The competence of Parliament to make a provision mandatory under the Income Tax law for curbing black money, tax evasion, and money laundering cannot be questioned only because Aadhaar is not mandatory under the statute, the Supreme Court today said. It is the prerogative of Parliament to make a particular provision “directory” in one statute and mandatory in the other, it said. The observations came while dealing with the contentions advanced that the government cannot make Aadhaar mandatory under the Income Tax Act when the Aadhaar Act itself has stated that it is voluntary. “For achieving the said purpose, viz, to curb black money, money laundering and tax evasion etc, if Parliament chooses to make the provision mandatory under the Income Tax Act, the competence of Parliament cannot be questioned on the ground that it is impermissible only because under the Aadhaar Act, the provision is directory in nature,” a bench of Justices A K Sikri and Ashok Bhushan said.
“After all, the Aadhaar Act is not a mother Act. Two laws, i.e. Aadhaar Act on the one hand, and the law in the form of section 139AA of the Income Tax Act, on the other hand, are two different stand alone provisions/laws and validity of one cannot be examined in the light of provisions of other Acts,” the apex court said. The bench noted the Aadhaar Act has been enacted to enable the government to identify individuals for delivery of benefits, subsidies and services under various welfare schemes. “This is so mentioned in section seven of the Aadhaar Act which states that proof of Aadhaar number is necessary for receipt of such subsidies, benefits, and services. “At the same time, it cannot be disputed that once a person enrolls himself and obtains Aadhaar number as mentioned in section three of the Aadhaar Act, such Aadhaar number can be used for many other purposes,” it said.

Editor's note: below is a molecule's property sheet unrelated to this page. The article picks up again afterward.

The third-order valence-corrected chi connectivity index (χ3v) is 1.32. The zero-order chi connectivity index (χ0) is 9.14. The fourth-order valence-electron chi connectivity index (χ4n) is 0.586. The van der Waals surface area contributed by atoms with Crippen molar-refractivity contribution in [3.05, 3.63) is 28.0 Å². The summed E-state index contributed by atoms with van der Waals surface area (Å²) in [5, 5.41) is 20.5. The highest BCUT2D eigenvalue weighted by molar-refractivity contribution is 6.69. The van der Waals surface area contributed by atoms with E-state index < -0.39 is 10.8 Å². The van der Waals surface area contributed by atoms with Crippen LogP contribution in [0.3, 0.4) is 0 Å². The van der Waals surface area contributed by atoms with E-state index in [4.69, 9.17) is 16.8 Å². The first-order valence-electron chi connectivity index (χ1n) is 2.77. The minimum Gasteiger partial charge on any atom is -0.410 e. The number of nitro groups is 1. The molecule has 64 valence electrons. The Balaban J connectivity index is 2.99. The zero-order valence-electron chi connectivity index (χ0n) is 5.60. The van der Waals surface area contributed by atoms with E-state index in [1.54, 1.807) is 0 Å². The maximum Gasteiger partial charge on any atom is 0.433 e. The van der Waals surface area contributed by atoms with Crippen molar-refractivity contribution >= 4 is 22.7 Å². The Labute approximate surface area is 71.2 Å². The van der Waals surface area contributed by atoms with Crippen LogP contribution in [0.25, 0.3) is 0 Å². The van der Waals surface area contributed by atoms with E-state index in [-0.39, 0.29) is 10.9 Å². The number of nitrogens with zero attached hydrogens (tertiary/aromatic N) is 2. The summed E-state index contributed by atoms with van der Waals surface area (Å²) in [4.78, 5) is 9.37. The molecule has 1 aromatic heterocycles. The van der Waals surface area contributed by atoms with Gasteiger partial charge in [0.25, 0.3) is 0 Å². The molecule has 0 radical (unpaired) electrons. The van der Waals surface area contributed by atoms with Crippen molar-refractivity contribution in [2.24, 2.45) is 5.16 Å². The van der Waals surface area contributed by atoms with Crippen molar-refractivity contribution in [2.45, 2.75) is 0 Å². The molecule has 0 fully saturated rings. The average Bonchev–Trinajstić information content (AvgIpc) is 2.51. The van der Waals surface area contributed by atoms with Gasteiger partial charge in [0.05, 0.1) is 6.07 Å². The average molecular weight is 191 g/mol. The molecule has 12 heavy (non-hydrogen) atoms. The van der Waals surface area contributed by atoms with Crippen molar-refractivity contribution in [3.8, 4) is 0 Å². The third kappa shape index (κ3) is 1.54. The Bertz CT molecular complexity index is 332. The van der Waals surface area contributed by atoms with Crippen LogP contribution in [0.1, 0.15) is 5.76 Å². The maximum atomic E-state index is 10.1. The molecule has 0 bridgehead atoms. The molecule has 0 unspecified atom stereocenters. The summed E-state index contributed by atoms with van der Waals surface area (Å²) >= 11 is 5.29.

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It said Aadhaar number becomes the unique identity of a person and it is clear that there is no provision in this Act which makes enrolment compulsory. “May be, for the purpose of obtaining benefits, proof of Aadhaar card is necessary as per section seven of the Act. Proviso to section seven stipulates that if an Aadhaar number is not assigned to enable an individual, he shall be offered alternate and viable means of identification for delivery of the subsidy, benefit or service,” the bench noted. The bench also observed that according to the Centre and the UIDAI, the requirement of obtaining Aadhaar is voluntary. “The contention that since enrolment under Aadhaar Act is voluntary, it cannot be compulsory under the Income Tax Act, cannot be countenanced,” it said.
The bench also noted that the purpose behind enacting section 139AA of the Income Tax Act is to check the menace of black money as well as money laundering and also to widen the income tax net so as to cover those persons who are evading tax payment. “In the process, the Constitution Bench is also called upon to decide as to whether Right to Privacy is a part of Article 21 of the Constitution at all. Therefore, no final decision has been taken. “In a situation like this, it cannot be said that Parliament is precluded from or it is rendered incompetent to pass such a law,” it said. Section 139AA of the Income Tax Act provides for mandatory quoting of Aadhaar or enrolment ID of Aadhaar application form for filing of income tax returns and making application for allotment of PAN with effect from July 1 this year.